As the death toll in Gaza grows, Israeli troops' conduct is getting worse

Amid the destruction, there is a discernible overtone of disrespect, dislike and dehumanisation

Israeli troops trying to burn food and water supplies in an abandoned lorry in Gaza. AP
Powered by automated translation

Sometimes, the difference between perception and reality can be a chasm. In late October, Israeli Prime Minister Benjamin Netanyahu, while angrily denouncing critics of his country’s armed forces as “people imbued with hypocrisy and lies”, went on to describe the Israeli military as the “most moral army in the world”. Events in the ruins of Gaza and the occupied West Bank call this lofty claim into question.

With each week that passes, an apparent lack of restraint on the part of Israel’s forces grows. Their actions in Gaza could arguably be described as a lethal indifference to Palestinian life or, at worst, a vengeful hostility towards nearly two million people.

The relentless nature of the Israeli operation has been exposed by a string of shocking incidents. At his weekly blessing on Sunday, Pope Francis used the word “terrorism” when referring to the reported actions of an Israeli military sniper, who Catholic leaders in Jerusalem say shot and killed two women outside a church on Saturday. Israeli attacks on the enclave’s Jabalia refugee camp and Nasser hospital in Khan Younis have since resulted in dozens more civilian deaths.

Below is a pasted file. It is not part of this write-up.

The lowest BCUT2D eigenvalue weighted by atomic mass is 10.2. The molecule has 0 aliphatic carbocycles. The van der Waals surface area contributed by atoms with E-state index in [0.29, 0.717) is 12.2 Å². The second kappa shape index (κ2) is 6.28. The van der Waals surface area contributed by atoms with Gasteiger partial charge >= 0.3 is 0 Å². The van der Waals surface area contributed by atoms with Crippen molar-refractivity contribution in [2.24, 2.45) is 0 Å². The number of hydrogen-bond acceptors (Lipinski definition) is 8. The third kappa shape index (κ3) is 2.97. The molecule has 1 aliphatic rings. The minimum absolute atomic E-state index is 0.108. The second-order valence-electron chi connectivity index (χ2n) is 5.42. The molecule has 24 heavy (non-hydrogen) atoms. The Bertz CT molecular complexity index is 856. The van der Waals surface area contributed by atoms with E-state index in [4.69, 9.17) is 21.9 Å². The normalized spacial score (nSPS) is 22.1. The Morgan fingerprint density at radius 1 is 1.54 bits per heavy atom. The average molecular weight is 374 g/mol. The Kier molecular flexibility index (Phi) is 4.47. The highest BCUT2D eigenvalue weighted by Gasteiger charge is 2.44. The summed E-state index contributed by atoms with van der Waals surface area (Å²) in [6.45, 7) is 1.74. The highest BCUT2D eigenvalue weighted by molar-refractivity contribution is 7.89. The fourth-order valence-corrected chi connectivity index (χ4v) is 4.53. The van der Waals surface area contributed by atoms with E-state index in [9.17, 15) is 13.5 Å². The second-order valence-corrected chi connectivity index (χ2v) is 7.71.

Less lethal but troubling in their own way are a string of social media videos that have emerged, showing Israeli troops behaving in a manner that seriously questions the military’s professionalism. From soldiers in the West Bank city of Jenin using a mosque’s loudspeaker system to goad residents with Jewish prayer to online videos that show troops disrespecting private homes, trashing shops or happily using bulldozers to crush Gazans' cars, there is a discernible overtone of disrespect, dislike and dehumanisation. The wilful and unnecessary destruction of civilian property, moreover, is a war crime under international humanitarian law.

The army has promised to investigate some of these cases, but it is particularly worrying that the one incident that the military has outright described as a mistake – the gunning down by soldiers of three Israeli hostages who were waving a white flag and trying to be rescued – is the only one that has led to protests in Israel itself.

Into this deteriorating situation enters Lloyd Austin, the US Secretary of Defence, who arrived in Israel on Monday to begin a regional tour. As a senior military figure, Mr Austin knows all about the need for discipline and restraint, even in the face of appalling provocation, such as Hamas’s October 7 attacks that claimed many civilian lives. As someone who was a leading commander with US forces in Iraq, he also knows about the deadly consequences that can come from detrimental campaigns that alienate entire populations and sow the seeds for future conflict.

That risk of further violence is borne out by polling from the Palestinian Centre for Policy and Survey Research published last Wednesday. It found that although most Palestinians remain unsupportive of Hamas, “the war increases Hamas’s popularity and greatly weakens the standing of the Palestinian Authority and its leadership”. At the same time, the “overwhelming majority condemns the positions taken by the US and the main European powers during the war and express the belief that they have lost their moral compass”.

Mr Austin, given his extensive experience and political weight, is in a strong position to explain the growing dangers in Gaza to Israel’s security establishment in a language they can comprehend. The message from Washington’s most senior soldier should be direct: enough is enough.

Published: December 19, 2023, 3:00 AM